Oxford history of the christian church


The patriarchate of Constantinople and the Emperor



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2. The patriarchate of Constantinople and the Emperor.


Such fluctuations in the territorial extent of the patriarch of Constantinople were in a sense peripheral to the life and development of the medieval Church within the Byzantine Empire and in no way lessened its claims to authority. It accepted limitations of time and space without sacrificing either its belief or its spirituality and it was in no sense 'a department of state' as some modern scholars would have it. It was an integral part of the East Roman polity and as such had a special relationship with the Emperor, the Christian ruler who was regarded as the vicegerent of Christ. Both Graeco-Roman and Jewish traditions had accorded religious authority to the ruler. The Christian Emperor was not worshipped as divine as in the Hellenistic world (this is what the Christians had objected to), but he did have a special and indeed unique position as the representative of Christ responsible for the good government of the Empire. This was assumed from Constantine I's day and is clearly stated by Justinian I in his novels. The Christian polity was made up of the priesthood (sacerdotium) and the Empire (basileia) and they should work together, the one promoting orthodoxy, the other regulating human affairs. 2 But the Emperor had an overall responsibility for both civil and canon law. 'If we make every effort to enforce civil laws, how much more should we not try to enforce the canons and the divine laws designed for the salvation of our souls?' 3 The position accorded to the Byzantine Emperor thus reflected the integration of non-Christian and Christian elements. He was an autocrator whose absolute authority was tempered by his ultimate responsibility for good government in all spheres of the Christian life.

The Emperor's position was emphasized in the elaborate ritual of his public life which was shared by church dignitaries, officers of state, and members of the court and imperial household. Protocol was strictly observed and much of its detail can be found in the tenth-centuryBook of Ceremonies which Constantine VII drew up for his son. The procedures thus described did not leap into being, ready made. They date from various periods and resulted from gradual changes in practice over the centuries moving from pagan to Christian and reflecting an increasing predominance of the religious elements. 4 There seems to have been an increased emphasis on the religious element in the late sixth and early seventh centuries. For instance the God-given Emperor of the acclamations for the fifth century Leo I — 'God gave you to us. God will guard you' 5 — church, soon to be established as the patriarchal Great Church of Hagia Sophia and accompanied by an elaborate liturgy stressing the divine nature of the appointment. Whatever part may have been played by army, senate, and people, it was God who placed power in imperial hands and set up the Emperor as autocrator. There was no intermediary between God and the Emperor, but a resolute Patriarch could impose certain limitations on imperial activities or demands if he disapproved of these. Such was Polyeuctus's refusal to accord the status of martyr to Nicephorus II's troops who fell in battle.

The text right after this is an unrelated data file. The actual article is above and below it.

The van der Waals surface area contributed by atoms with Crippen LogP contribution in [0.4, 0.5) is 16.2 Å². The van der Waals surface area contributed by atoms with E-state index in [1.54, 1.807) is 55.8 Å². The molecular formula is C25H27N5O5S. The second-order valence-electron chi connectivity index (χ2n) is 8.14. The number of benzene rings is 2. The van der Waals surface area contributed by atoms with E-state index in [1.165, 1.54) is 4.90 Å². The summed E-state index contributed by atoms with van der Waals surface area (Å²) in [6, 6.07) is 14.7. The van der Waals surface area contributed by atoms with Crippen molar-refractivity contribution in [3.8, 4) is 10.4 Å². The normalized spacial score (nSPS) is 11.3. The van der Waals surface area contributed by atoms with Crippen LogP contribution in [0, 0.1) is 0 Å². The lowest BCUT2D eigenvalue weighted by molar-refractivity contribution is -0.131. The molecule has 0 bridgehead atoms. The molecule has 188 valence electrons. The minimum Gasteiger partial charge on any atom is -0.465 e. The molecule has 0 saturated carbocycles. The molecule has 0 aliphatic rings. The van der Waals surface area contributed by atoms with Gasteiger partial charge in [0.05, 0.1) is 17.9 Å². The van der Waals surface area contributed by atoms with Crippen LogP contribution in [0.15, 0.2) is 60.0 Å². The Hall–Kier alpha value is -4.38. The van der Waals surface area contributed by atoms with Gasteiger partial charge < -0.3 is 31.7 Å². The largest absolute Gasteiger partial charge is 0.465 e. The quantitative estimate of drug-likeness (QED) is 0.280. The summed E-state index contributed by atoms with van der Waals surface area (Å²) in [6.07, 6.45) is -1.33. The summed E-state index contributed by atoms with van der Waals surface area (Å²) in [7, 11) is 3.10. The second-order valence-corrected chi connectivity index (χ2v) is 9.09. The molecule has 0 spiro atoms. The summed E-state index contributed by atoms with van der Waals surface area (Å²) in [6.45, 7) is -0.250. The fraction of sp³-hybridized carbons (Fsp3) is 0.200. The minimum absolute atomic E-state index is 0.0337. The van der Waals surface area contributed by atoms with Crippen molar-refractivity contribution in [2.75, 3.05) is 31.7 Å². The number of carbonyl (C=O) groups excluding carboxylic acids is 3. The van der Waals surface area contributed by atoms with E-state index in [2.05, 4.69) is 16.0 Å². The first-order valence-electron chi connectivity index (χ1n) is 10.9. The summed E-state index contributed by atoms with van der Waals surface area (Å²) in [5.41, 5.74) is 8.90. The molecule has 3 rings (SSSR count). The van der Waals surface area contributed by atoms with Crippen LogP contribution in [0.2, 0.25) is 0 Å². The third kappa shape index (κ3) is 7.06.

The position of the Emperor in the civilized world, the oecumene, and his direct link with God were stressed in the elaborate ceremonial at receptions, banquets, and audiences in the vast halls of the Great Palace, particularly the Golden Hall (chrysotriclinus), the main throne room. The same emphasis characterized the festivals of the Christian year celebrated in Hagia Sophia and in other churches in the capital, often accompanied by processions to particularly venerated shrines, as the Blachernae church which housed the robe of Theotokos. Secular and religious elements were closely integrated. Ambassadors were formally received in the main throne room where in the post-iconoclast period Christian themes associated with the Empire were stressed, as in the icon of Christ in majesty above the imperial throne and the Theotokos standing as the protector of the City. Thus at every turn figural art stressed the link between the heavenly and the earthly kingdom. 6 It was the same with the ritual and responses in the liturgy. And in the festivals linked with episodes in the life of Christ the Emperor had a special role. Everything stressed his unique and sacred character though he never had the authority of the priesthood. Within Hagia Sophia there was (as in the imperial palace) a special porphyry rota where the Emperor stood to pray before entering the sanctuary at special times. Ritual was laid down whereby he met the Patriarch in the narthex at the Royal Door. The procession, imperial guards, court, clergy, then entered the cathedral, before the people crowding the outer narthex and atrium were admitted. Further details can be was originally crowned in the imperial palace, but by the early seventh century this took place in a church, soon to be established as the patriarchal Great Church of Hagia Sophia and accompanied by an elaborate liturgy stressing the divine nature of the appointment. Whatever part may have been played by army, senate, and people, it was God who placed power in imperial hands and set up the Emperor as autocrator. There was no intermediary between God and the Emperor, but a resolute Patriarch could impose certain limitations on imperial activities or demands if he disapproved of these. Such was Polyeuctus's refusal to accord the status of martyr to Nicephorus II's troops who fell in battle.